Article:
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Saturday, 24 September 2011

The Hen Hole - a favourite gadgie walk. September 23rd.
   
    Another pentadgie today but Herbie has been substituted by Ben, Great North Runner.

    This is a 12 mile walk, most of it is quite easy going but there is a scramble and a very steep climb. (You can go round them).
     The walk starts at Hawsen Burn in the Harthope Valley. The directions are the same as those for Carey Burn but instead of parking at the Carey Burn bridge continue for a couple of miles to a polite notice asking you to drive no further. On the left is a grassed area used for parking. It is next to a stream used for cooling your feet after the walk and washing the mud off your boots.  (OL 16 GR 954225)
   On the right hand side of the road take the path on the right hand side of Hawsen Burn  and follow it for about half a mile. At this point the track forks, take the left hand fork and walk on with the burn below you on your left. In spring time we have seen ring ousels in this area and on warm days a basking adder or two, don't wear open toed sandals. Eventually the track  approaches a fence line. It does not matter how hard we gadgies try we never find the path leading directly to the style and have to cross some Lauder grass/heather to reach it. Once over keep on the muddy path until a more substantial forest track is reached. Turn right. The track deteriorates as you approach a small plantation but follow it through the wood until it emerges into fields. Without deviating from the path you will eventually reach Goldscleugh, a small farm. From here a properly surfaced road leads to Dunsdale, another farm but now used as a holiday cottage. For years Harry Nagel has promised we will be met here by a flight of Scandinavian Air Hostesses who will attend to our every need. Hope is fading but it makes a pleasant Herbie Spot. I once shared a taxi in New York with an air hostess. I bet she doesn't remember though. I tell you this so you know I have travelled, a bit. It is similar to the way some columnists like to mention their time at Oxbridge occasionally.Giles Coren of The Times is particularly good at this.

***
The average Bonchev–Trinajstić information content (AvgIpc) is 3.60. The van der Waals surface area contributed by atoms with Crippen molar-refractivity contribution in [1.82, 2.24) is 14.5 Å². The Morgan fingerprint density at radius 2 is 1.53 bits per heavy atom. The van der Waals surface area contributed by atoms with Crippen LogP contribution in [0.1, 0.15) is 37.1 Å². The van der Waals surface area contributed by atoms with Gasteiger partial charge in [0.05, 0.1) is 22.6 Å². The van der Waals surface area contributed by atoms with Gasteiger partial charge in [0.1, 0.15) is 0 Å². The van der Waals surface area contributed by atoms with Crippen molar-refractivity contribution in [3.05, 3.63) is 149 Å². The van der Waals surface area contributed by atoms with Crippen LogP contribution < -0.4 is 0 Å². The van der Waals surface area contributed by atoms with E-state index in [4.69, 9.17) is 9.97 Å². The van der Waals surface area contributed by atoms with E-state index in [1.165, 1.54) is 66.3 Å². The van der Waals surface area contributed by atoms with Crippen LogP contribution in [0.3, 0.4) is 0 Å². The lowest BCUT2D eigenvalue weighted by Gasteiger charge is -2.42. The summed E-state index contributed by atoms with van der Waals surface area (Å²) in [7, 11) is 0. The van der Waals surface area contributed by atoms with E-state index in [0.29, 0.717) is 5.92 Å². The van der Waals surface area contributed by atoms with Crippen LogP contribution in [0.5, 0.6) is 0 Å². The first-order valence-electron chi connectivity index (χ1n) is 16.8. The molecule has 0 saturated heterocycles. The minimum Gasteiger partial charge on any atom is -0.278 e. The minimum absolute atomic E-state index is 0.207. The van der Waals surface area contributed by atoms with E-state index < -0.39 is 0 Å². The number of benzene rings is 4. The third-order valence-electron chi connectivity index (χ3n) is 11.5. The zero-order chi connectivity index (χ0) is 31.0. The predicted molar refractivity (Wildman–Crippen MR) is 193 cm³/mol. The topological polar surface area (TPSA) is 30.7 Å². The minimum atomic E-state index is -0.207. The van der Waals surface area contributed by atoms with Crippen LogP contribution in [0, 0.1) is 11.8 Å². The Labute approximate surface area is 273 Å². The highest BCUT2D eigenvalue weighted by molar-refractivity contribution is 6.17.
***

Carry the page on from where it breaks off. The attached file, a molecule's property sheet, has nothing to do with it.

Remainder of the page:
After a light lunch, for so far the walking has been easy, take the path through the farm yard and across a few fields with an ex-plantation on your right hand side. Along this part of the route you can get a good view down the College Valley,* in my opinion the most beautiful of the Cheviot valleys.   At the end of the plantation  look down on Mounthooly, another ex farmhouse now used as a Youth Hostel. The building is whitewashed and must be one of the most isolated hostels in the country. In the 2009 YHA update it is classified as a bunkhouse but the lady who runs it assured me the full YH service is available. Must make use of it someday. To the left of the hostel is a narrow rectangular plantation and in the adjacent field you can see the outline of an ancient settlement and field system. (Thank you Dave) 


Mounthooly Hostel. On a summers evening, sitting outside with a bottle or two of beer you could write poetry.








Take the path down to the College Burn, cross and follow the track which eventually peters out into a path . At a sheepfold (stell in Northumberland) you have a choice. Either take the path on the right that leads relatively gently up the hill to Red Cribs and the Mountain Refuge before leading on to Auchope Cairn or be a true gadgie and take the left hand rough path that leads into the Hen Hole. **